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Cross-border issues create concern

Cross-border disposal of waste is having a detrimental effect on the already limited landfill space in Northern Ireland (NI).

Waste streams arising in the Republic of Ireland (RoI) such as household and commercial, construction and demolition and car frag are being deposited illegally with increasing regularity in the six counties which are part of the United Kingdom.

The implications of this practice have created concern. A Department of the Environment spokeswoman said: The main impact of illegal movement of waste from RoI would be the accelerated use of limited landfill capacity.

Permitted landfill capacity in NI is based on projected arisings of waste unsuitable for recovery. If waste continues to make its way across the border to NI landfill sites, there could be a shortage of capacity for NI waste.

However, the situation is being tackled with a hard-line approach in NI and five cases have been taken to the Crown Court recently and have resulted in convictions.

A further nine significant cases are either due for trial or are being prepared for court while several more involving RoI waste are currently being heard at the Magistrates Court.

The two Crown Court cases that have had sentencing to date have resulted in terms of imprisonment of nine and six months and a RoI construction and demolition firm was fined £12,500 at the Magistrates court.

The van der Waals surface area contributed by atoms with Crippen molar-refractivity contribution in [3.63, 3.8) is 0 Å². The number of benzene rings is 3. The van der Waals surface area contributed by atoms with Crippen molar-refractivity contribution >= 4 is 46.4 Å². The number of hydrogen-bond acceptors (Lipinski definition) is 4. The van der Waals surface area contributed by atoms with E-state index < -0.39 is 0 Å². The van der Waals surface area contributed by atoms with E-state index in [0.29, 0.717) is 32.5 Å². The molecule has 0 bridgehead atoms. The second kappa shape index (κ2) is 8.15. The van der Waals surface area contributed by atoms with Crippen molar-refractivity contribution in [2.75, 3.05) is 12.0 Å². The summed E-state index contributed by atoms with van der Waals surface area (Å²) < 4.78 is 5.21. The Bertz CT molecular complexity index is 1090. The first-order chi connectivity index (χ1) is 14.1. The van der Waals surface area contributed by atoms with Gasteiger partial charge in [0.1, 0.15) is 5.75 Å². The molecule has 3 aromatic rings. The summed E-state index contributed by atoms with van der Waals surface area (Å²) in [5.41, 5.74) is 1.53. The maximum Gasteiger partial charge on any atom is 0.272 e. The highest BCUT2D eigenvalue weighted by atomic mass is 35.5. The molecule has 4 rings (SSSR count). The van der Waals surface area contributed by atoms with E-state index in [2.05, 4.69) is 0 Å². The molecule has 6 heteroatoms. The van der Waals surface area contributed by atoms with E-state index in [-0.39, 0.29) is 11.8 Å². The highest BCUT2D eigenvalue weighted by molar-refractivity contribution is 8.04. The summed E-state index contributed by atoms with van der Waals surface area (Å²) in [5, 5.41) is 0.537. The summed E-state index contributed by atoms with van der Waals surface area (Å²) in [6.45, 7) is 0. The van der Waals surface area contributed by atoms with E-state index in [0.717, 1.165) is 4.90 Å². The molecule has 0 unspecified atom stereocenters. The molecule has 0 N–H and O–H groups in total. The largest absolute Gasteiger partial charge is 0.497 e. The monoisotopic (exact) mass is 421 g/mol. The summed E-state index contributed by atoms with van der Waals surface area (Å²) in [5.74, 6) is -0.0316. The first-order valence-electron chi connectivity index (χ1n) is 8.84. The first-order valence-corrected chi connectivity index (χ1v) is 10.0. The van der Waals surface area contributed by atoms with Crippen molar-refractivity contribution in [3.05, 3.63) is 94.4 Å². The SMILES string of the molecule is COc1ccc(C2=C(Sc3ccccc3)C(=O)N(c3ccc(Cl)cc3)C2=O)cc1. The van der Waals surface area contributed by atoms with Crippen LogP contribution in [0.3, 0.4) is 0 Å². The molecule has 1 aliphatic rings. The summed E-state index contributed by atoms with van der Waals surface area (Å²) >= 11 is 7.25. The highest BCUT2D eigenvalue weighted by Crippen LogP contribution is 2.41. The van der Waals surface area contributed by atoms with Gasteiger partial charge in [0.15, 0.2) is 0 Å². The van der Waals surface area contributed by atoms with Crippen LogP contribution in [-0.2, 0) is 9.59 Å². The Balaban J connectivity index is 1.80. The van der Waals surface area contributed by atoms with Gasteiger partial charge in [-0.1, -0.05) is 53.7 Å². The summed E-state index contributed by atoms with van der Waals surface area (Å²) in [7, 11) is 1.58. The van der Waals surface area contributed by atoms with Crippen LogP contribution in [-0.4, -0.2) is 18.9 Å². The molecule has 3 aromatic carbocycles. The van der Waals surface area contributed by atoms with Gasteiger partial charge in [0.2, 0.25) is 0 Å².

The Environment and Health Service (EHS) [NI] has been working closely with the Environmental Protection Agency (EPA) [RoI] on cross-border operations and in assisting EPA with their investigations into the source of the waste.

EHS has also been working with other enforcement agencies as inevitably this type of crime has been linked to organised crime and serious crime, added the spokeswoman.

She also said that opportunities are being missed to recover materials that are illegally transported while recycling and landfill tonnages are likely to be lower than they should be in the RoI.

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